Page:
Campbell got outplayed by a nobody quarterback named Ryan Fitzpatrick. But so did Portis, who got outplayed by Cedric Benson, the same Cedric Benson who was last seen getting pepper sprayed by police for drunk driving a boat. Sadly, this was the case for most of the positional comparisons between the ‘Skins and the lowly Bengals. For a creative offensive head coach, Zorn sure does run a predictable operation.

5. “I predict a Riot” by Kaiser Chiefs

All that being said, the Redskins absolutely should not fire Jim Zorn after just one season. Is he in over his head? Possibly. Do changes need to be made? Absolutely. But it would be a mistake to run the first-year coach out of town after his inaugural campaign. Management must resist the urge to do what comes all too easy at Redskins Park – overreacting in an attempt to save face while criticism mounts.

Zorn did something right at the beginning of the year and was able to get a flawed team to 6-2. He’s still the same coach capable of putting together a winner. He just needs some help, whether it be in gameplanning or transforming the roster to better be able to run a true West Coast offense. Don’t do it. Don’t fire Zorn. The right coach is on board. Instead of focusing on possible coaching replacements or other bad ideas, spend your time devising ways to help put him in the best position to succeed.

Bonus track: “Bengals Growl” by Bird’s Band

If nothing else, this link should serve as a reminder that things could always be worse. Not only have the Bengals been terrible for as long as folks can remember, but they also have the most embarrassing excuse for a “fight song” in the history of football. This is the actual song played at Bengals home games when the team scores. Seriously. We couldn’t make this stuff up.


a fabulous hollywood update

(courtesy photo)

Earlier this week, we broke the story that Washington Redskins reserve offensive lineman Jason Fabini surprisingly appeared in the movie Made, a 2001 comedy featuring Jon Favreau and Vince Vaughn.

Well, here’s visual evidence of Jason “Hollywood Fabulous” Fabini’s cameo in the follow-up to sequel to Swingers. (Sorry to go all “Perez Hilton” on you with the crude drawing on a screen capture).

As you can see, Fabini really nails his role as “Doorman #3” while sharing the screen with the likes of Favreau, Vaughn, Dustin “Screech” Diamond, Sean “P Diddy” Combs and Federico “Furio from the Sopranos” Castelluccio. He’s both a) wearing a suit and 2) standing by the door, ready to spring into action whenever the door needs opened. If there’s a better man for the job in all the land, we haven’t met him.

This officially ends the most blogged about week of Fabini’s life. In addition to some love here at Homer McFanboy, the little-used lineman has also appeared in the D.C. Sports Bog, The Official Redskins Blog and in a player profile on Chris Cooley’s blog. Oh, and he also drives a smart car.

Is it too late to add this guy to the Redskins … er … NFC Pro Bowl roster?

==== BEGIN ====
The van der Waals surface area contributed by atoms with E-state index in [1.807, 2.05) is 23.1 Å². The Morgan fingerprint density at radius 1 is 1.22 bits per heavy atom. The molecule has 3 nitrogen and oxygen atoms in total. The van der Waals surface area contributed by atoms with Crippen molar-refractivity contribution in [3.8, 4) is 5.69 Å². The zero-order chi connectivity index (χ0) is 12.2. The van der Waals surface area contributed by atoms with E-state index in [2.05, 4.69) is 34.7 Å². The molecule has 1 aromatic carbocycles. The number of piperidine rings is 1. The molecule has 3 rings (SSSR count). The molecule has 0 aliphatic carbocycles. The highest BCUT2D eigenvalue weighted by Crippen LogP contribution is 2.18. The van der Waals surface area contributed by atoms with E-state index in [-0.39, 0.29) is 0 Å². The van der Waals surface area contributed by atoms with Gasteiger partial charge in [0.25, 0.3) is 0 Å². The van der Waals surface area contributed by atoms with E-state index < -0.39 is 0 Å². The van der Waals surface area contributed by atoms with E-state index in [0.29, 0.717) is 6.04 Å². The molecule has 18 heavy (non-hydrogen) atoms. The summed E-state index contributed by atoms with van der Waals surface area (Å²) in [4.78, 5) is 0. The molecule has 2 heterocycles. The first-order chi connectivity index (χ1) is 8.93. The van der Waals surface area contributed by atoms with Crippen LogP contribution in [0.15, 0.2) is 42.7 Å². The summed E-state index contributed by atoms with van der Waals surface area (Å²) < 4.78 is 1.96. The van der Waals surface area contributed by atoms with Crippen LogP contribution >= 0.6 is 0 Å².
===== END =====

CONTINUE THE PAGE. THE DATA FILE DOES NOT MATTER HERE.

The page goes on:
what just happened?

(photo by Brian Murphy)

Holy shit.

That was our reaction when a friend sent us a link to a Sports Illustrated feature story on Washington Redskins rookie safety Chris “The Predator” Horton. In it, writer Lee Jenkins talks to Horton about following in his idol Sean Taylor’s footsteps, but one particular passage caught our eye and elicited the above reaction:

Redskins’ blogger Homer McFanboy started referring to Horton as The Predator — because of his shoulder-length hair and aggressive style — and somehow the nickname stuck. Horton is so enamored with the moniker that his website is

Needless to say we weren’t expecting to be mentioned by the biggest name in the business when we woke up this morning. We haven’t been this excited since we got some love on Alex Ovechkin’s official website. So thanks to Jenkins and Sports Illustrated for the shoutout and to Horton for being such a good dude and a nice story for ‘Skins fans to enjoy this season.


here’s johnny

(photo by Lawrence Jackson)

A funny thing happened this past offseason when the Washington Capitals were left at the alter by Cristobal Huet – the team accidentally found it’s number-one goalie.

Instead of re-signing with the Caps after coming over at the trading deadline last season, Huet leveraged the team’s offer into a bigger payday with the Chicago Blackhawks (a four-year deal worth $5.625 million annually).

That’s when general manager George McPhee quickly moved to ‘Plan B,’ which turned out to be signing free agent goalie Jose Theodore to a two-year, $9 million contract. Everyone assumed he would take over as the number-one goaltender while Brent Johnson, earning just $825,000, would fill in as needed. There’s just one problem – Johnson has clearly outplayed Theodore this season.

For the season, Johnson has a 2.37 goals against average, a .918 save percentage and a 8-4-2 record. Theodore has a 3.08 goals against average, .888 save percentage and is 8-6-1 on the year. Both players have been asked to do more while the team has dealt with an extraordinary amount of injuries, but Johnson has clearly done better shouldering the additional responsibilities.

In his last three games, all wins by the Caps, Johnson has an unheard of .952 save percentage. He’s only given up four goals on 83 shots during that span. Meanwhile, Theodore has lost his last two starts.